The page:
Caring gestures give us all many reasons to smile

<p>Boy Scout Hayden Fleegle, 13, of Dorrance Township, salutes the passing funeral procession of World War II veteran Dalton Drake as he stands along South Main Street in Wilkes-Barre with his mother, Rachel Fleegle; sister Seraphina Fleegle, and grandparents Herb and Beverly Cruikshank of Mountain Top. The funeral procession was on its way to Oak Lawn Cemetery in Hanover Township.</p>
                                 <p>Mark Guydish | Times Leader </p>

Boy Scout Hayden Fleegle, 13, of Dorrance Township, salutes the passing funeral procession of World War II veteran Dalton Drake as he stands along South Main Street in Wilkes-Barre with his mother, Rachel Fleegle; sister Seraphina Fleegle, and grandparents Herb and Beverly Cruikshank of Mountain Top. The funeral procession was on its way to Oak Lawn Cemetery in Hanover Township.

Mark Guydish | Times Leader

<p>Coughlin High School teacher Genelle Hoban-Sedon shares a laugh with student Noemi Galeno on the porch of Galeno’s home on April 24. Hoban-Sedon decided to hand deliver personalized cards and a donut to the seniors in her class, believing they deserved a little treat to sweeten the remote learning lessons they are getting with schools closed by the COVID-19 pandemic.</p>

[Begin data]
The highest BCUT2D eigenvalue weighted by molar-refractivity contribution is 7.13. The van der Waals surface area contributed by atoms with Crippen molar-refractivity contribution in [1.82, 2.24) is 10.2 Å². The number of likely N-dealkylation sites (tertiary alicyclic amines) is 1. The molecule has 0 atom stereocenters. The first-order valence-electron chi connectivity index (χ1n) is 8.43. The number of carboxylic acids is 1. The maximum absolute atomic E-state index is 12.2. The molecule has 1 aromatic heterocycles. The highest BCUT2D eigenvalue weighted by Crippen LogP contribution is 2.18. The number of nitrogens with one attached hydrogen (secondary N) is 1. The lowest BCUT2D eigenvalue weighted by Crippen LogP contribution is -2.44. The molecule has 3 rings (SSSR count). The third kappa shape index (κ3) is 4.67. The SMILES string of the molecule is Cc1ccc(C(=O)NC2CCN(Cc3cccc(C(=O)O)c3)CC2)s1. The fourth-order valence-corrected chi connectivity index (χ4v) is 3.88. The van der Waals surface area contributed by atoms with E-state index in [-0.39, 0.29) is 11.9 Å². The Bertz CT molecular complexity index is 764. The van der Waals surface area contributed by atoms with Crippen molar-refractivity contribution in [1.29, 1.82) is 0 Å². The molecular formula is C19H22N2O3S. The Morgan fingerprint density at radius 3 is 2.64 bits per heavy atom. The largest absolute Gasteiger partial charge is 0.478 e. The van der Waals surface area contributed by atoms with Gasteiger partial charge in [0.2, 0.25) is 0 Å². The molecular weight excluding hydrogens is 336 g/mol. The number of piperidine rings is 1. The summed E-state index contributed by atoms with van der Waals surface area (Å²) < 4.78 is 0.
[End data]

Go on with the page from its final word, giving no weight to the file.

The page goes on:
<p>Mark Guydish | Times Leader </p>

Coughlin High School teacher Genelle Hoban-Sedon shares a laugh with student Noemi Galeno on the porch of Galeno’s home on April 24. Hoban-Sedon decided to hand deliver personalized cards and a donut to the seniors in her class, believing they deserved a little treat to sweeten the remote learning lessons they are getting with schools closed by the COVID-19 pandemic.

Mark Guydish | Times Leader

<p>The patriotic scene last Saturday included many people who carried flags and lined the streets to honor World War II veteran Dalton Drake as his funeral procession passed.</p>
                                 <p>Mark Guydish | Times Leader </p>

The patriotic scene last Saturday included many people who carried flags and lined the streets to honor World War II veteran Dalton Drake as his funeral procession passed.

Mark Guydish | Times Leader

<p>Coughlin High School senior Daniel Driya opened the door of his home to find his teacher, Genelle Hoban-Sedon, had brought him a doughnut and inspirational card.</p>
                                 <p>Mark Guydish | Times Leader </p>

Coughlin High School senior Daniel Driya opened the door of his home to find his teacher, Genelle Hoban-Sedon, had brought him a doughnut and inspirational card.

Mark Guydish | Times Leader

<p>Mary Therese Biebel</p>
                                <p>First Person</p>

Mary Therese Biebel

First Person

Hayden Fleegle and his family caught my eye last Saturday as the teen-age Boy Scout saluted a passing funeral procession.

Hundreds of people came out that day to line the route between Snowdon Funeral Home in Shavertown and Oak Lawn Cemetery in Hanover Township, and honor the memory of World War II veteran Dalton Drake.

The deceased was a 98-year-old Navy veteran, and coronavirus restrictions denied him typical military honors. But that didn’t stop many people, old and young, from paying tribute.

Thirteen-year-old Hayden, wearing his Scout uniform and giving the Scout salute, looked like someone Norman Rockwell would like to paint — if the famous painter was still around to celebrate American life with his art.